Thursday, June 23, 2011

Connecting Connections

A core element for Independent Living Centers (ILCs) is to foster the linkages that promote open communication and dialogue among staff and consumers. Despite all the differences in experience, we have considerable commonality in hope, fear, sickness, change, family and every other emotion and aspect of life. Our mission statement includes the bold belief that each person has “the basic human right of participating in society as a self-determining individual.”

You have the right to remain you.

We all must strive to connect with those who are isolated or otherwise limited in their ability to access information that can lead to choices and options that would have gone unknown. Every one of us without exception should be part of this effort.

The opportunity to share information that can enhance the lives of those we meet cannot be underestimated. Sometimes the setting can make the connection more meaningful. RCIL has hosted a “Community Forum for those who are Deaf or Hard of Hearing” several times a year. It has helped create an environment conducive for this unique group to both converse with each other as well as to become aware of topics and ideas that might have otherwise been missed.

All of us should continually be alert to occasions formal and informal, individual and group, where new connections can be made. Some may grow into lasting relationships and others may be a one-time learning experience. Either way it’s  about passing on a chance for a more fulfilling life.

Keep connecting!

- Dave L.

Monday, June 20, 2011

The Importance of Asset Development in Addressing Poverty

In general, poverty reduction strategies are typically categorized as income-focused or asset-focused.

Income-focused strategies for poverty alleviation have their origins in 20th century social policy. These strategies are geared to offering relief for emergent needs, and are often described as “emergency programs”. The purpose of such programs is to address basic needs. While important, these programs address the symptoms of poverty, and not the direct causes. Such programs do not give families or individuals an opportunity to change their circumstances; they simply help families to make ends meet.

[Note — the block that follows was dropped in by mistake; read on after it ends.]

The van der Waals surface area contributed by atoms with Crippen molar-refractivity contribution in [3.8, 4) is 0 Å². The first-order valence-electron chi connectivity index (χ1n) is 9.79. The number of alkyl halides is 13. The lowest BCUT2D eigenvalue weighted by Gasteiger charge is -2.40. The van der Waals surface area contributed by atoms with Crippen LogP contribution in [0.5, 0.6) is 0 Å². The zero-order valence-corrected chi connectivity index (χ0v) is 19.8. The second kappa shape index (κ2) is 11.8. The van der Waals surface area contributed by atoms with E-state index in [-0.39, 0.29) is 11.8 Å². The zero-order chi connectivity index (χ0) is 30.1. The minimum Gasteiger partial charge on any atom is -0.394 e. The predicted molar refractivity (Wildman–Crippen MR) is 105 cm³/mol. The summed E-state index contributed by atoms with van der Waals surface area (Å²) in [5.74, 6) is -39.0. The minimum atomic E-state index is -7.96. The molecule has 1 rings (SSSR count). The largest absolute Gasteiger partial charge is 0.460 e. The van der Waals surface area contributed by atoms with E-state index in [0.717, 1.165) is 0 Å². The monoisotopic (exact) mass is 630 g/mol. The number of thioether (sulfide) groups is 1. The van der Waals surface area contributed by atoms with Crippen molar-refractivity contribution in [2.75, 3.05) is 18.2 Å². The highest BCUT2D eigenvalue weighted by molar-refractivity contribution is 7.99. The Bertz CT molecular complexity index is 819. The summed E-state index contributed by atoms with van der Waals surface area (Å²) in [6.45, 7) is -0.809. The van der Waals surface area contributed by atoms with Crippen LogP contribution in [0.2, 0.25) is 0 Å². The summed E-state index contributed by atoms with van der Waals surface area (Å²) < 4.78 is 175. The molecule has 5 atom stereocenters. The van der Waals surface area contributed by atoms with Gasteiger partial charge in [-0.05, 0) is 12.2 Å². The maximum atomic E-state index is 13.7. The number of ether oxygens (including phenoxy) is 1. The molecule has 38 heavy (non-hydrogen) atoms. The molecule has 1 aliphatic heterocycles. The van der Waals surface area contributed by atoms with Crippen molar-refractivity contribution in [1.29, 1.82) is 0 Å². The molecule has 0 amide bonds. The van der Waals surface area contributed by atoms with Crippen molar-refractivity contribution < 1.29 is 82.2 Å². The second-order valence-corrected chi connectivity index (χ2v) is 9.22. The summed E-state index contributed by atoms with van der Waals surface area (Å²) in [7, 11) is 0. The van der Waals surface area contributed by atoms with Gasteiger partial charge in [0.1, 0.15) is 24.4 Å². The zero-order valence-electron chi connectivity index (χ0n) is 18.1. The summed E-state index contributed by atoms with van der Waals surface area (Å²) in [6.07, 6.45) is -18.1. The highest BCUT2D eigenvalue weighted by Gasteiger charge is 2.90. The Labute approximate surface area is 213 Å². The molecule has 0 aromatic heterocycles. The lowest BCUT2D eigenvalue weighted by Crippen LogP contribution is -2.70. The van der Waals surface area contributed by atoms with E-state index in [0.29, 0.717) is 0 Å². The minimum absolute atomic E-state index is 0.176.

Asset-focused poverty reduction strategies provide opportunities to build long-term wealth. Individuals and families with assets are more resilient, and can create sustained wealth to lift themselves from poverty or offer protection against economic decline. While assets allow families to remove themselves from the constant cycle of financial crisis, they also tend to promote a more positive and proactive orientation toward the future. Assets give opportunities for upward social mobility, allowing for more participation in the market economy (such as when buying a home, engaging in postsecondary education, or capitalizing a business).

While both strategies are important, existing poverty reduction methods are almost solely geared to income relief (food stamps and Temporary Assistance for Needy Families are examples). This gives families some relief in their day-to-day lives, but does little to help their financial situation long-term. Asset-building opportunities would break this cycle by providing opportunities for building wealth and embarking on a path of self-sufficiency.

RCIL helps individuals to identify, apply for, and access income assistance programs they are eligible to receive. This can be thought of as poverty management assistance – it may help an emergent situation, but only until the next crisis occurs. To break this cycle RCIL has developed and advocated for programs focused on asset building. This approach is more transformational, and provides real opportunities to move from poverty.

Fundamental policy changes are needed to change from a system that manages poverty to one that eradicates it. The current programs and systems in place can provide some opportunities, but are clearly not enough.